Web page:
Those famous words about life in late 18th Century cities of London and Paris during the French Revolution could very easily describe the emotions of political turmoil and social injustice of our days as well.

In Acts 17:1-15, we discover a Tale of Two OTHER Cities, Thessalonica and Berea, and examine how the people of these two communities responded to the Gospel Message about Jesus the Messiah. In one city, Paul was accused of starting a revolution, in the other, a revival. The question for us, today, is how will we respond to the Message of the Gospel and, more importantly, the Messiah of the Gospel?

sermon by: Larry Murray
date: 10.15.2017

ACTS: A Tale of Two Cities

It was the best of times, it was the worst of times,
It was the age of wisdom, it was the age of foolishness,
It was the epoch of belief, it was the epoch of incredulity,
It was the season of Light, it was the season of Darkness,
It was the spring of hope, it was the winter of despair.
– Charles Dickens, “A Tale of Two Cities”

Those famous words about life in late 18th Century cities of London and Paris during the French Revolution could very easily describe the emotions of political turmoil and social injustice of our days as well.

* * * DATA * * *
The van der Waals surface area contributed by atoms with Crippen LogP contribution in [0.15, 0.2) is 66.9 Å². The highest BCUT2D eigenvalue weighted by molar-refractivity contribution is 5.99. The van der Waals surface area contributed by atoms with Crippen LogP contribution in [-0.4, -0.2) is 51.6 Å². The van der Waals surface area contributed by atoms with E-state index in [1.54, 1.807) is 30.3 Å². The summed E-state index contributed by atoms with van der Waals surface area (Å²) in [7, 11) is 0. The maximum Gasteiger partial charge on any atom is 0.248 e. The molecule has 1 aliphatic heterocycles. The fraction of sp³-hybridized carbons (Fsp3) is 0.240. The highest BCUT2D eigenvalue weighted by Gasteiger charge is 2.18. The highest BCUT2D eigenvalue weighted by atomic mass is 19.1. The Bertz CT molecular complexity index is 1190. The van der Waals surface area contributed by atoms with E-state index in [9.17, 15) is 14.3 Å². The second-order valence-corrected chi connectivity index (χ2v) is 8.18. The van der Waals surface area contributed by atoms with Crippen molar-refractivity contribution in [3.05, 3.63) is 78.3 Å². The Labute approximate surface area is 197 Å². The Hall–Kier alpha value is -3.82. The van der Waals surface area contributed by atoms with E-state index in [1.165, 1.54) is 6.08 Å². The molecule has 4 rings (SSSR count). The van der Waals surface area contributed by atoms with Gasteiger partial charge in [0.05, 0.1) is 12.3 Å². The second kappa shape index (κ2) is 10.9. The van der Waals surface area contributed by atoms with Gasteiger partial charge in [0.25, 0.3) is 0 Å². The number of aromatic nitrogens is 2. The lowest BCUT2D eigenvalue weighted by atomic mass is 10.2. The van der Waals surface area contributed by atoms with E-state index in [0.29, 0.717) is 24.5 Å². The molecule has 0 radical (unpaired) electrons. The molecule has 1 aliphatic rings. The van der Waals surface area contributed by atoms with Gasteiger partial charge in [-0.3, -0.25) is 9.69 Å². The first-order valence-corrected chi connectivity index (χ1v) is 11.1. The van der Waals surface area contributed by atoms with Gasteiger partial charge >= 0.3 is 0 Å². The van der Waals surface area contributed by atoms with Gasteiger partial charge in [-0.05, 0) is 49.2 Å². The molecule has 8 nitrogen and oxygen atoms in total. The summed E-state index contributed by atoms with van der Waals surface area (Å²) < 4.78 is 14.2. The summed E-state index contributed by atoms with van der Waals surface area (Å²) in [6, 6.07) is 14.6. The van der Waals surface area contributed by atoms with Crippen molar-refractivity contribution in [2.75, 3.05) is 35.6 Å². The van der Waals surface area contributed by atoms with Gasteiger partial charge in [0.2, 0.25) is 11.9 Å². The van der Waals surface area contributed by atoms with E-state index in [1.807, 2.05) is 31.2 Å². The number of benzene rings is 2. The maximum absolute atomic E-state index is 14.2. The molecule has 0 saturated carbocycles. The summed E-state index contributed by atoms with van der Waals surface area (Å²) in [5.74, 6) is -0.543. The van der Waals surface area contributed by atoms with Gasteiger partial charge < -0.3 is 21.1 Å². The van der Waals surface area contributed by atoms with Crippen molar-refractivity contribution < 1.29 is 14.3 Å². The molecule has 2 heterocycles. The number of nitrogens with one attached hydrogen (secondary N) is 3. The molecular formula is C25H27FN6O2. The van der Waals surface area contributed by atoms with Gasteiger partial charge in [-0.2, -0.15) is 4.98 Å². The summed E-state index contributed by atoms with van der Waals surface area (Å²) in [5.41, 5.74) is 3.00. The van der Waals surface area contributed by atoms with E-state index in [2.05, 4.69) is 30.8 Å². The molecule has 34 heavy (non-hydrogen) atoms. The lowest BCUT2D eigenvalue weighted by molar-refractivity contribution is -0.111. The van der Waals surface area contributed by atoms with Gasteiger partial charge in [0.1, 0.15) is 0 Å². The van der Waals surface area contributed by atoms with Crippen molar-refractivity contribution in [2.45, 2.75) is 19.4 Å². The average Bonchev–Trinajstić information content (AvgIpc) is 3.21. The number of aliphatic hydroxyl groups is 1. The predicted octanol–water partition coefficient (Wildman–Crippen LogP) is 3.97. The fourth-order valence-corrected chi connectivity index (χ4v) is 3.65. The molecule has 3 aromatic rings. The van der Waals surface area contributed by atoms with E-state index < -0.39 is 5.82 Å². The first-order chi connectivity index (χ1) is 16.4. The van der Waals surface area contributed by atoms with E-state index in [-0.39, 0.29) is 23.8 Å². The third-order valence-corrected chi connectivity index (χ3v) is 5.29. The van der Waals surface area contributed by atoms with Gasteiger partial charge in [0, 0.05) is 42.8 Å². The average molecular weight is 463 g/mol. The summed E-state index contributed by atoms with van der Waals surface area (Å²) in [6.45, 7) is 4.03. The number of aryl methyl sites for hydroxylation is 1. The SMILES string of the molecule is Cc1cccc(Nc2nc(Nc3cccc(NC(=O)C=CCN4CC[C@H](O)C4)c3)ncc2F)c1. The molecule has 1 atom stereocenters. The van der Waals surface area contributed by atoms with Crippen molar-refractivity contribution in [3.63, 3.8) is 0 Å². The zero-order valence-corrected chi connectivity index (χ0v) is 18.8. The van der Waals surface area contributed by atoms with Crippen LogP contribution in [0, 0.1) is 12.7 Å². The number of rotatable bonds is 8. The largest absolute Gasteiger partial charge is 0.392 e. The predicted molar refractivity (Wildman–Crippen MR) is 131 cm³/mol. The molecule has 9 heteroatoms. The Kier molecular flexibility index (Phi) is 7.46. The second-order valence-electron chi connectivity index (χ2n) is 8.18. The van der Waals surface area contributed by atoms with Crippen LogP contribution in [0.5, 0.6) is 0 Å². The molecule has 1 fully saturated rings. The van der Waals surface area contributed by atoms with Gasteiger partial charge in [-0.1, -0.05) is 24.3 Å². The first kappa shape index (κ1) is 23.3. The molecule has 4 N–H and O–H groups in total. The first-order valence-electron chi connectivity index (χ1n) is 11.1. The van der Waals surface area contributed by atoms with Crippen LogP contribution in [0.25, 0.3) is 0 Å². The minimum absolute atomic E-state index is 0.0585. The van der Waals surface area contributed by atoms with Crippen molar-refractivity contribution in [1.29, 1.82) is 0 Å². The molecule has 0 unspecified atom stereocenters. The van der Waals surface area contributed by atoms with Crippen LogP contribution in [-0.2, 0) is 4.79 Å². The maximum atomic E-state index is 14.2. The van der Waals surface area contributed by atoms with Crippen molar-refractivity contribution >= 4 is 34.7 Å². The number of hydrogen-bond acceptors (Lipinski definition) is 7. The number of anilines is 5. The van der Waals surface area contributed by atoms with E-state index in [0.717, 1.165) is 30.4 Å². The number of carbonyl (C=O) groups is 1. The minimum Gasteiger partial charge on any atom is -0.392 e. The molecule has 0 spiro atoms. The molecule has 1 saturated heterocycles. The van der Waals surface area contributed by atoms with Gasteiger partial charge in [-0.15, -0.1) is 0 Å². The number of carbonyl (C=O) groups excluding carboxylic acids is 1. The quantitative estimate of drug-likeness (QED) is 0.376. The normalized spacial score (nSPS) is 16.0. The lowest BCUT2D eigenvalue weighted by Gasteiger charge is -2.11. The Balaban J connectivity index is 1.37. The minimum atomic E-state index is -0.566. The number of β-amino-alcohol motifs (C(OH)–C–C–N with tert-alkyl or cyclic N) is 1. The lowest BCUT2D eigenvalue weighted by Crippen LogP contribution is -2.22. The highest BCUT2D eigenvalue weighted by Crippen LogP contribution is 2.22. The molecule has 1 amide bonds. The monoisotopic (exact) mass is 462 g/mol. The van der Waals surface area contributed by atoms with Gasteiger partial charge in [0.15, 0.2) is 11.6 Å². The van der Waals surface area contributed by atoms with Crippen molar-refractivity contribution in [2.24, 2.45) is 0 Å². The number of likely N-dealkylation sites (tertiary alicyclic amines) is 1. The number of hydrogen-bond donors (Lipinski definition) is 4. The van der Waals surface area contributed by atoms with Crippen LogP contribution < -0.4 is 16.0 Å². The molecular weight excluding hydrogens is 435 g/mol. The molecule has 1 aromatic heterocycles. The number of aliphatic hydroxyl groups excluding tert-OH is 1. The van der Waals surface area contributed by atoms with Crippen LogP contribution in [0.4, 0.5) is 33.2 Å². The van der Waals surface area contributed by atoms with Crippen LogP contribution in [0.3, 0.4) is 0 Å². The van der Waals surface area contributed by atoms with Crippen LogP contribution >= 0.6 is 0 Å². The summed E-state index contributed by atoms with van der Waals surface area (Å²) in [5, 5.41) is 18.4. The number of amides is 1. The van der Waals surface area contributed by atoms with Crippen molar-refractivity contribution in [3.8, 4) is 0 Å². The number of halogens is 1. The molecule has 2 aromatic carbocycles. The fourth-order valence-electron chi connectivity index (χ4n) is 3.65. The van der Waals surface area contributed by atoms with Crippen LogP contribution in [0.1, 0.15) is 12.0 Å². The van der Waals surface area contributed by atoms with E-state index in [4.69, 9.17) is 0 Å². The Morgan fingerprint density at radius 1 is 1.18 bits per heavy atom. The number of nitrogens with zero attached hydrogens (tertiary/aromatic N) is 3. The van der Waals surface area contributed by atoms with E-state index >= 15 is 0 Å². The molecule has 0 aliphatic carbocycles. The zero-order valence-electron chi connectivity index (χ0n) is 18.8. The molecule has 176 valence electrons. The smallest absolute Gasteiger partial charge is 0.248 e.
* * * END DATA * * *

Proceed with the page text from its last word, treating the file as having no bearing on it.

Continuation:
In Acts 17:1-15, we discover a Tale of Two OTHER Cities, Thessalonica and Berea, and examine how the people of these two communities responded to the Gospel Message about Jesus the Messiah. In one city, Paul was accused of starting a revolution, in the other, a revival. The question for us, today, is how will we respond to the Message of the Gospel and, more importantly, the Messiah of the Gospel?

sermon by: Larry Murray
date: 10.15.2017

Current Sermon Series — the Book of ACTS

Episode V in the Star Wars series, The Empire Strikes Back, came to a sudden, surprising end. With Han Solo frozen in Carbonite, and the rebellion in ruins, what would happen to Luke and Leia? What would become of the struggling rebellion against the evil Empire?

We love watching movies or books with a good cliffhanger that leaves you waiting on the edge of your seat for the next one.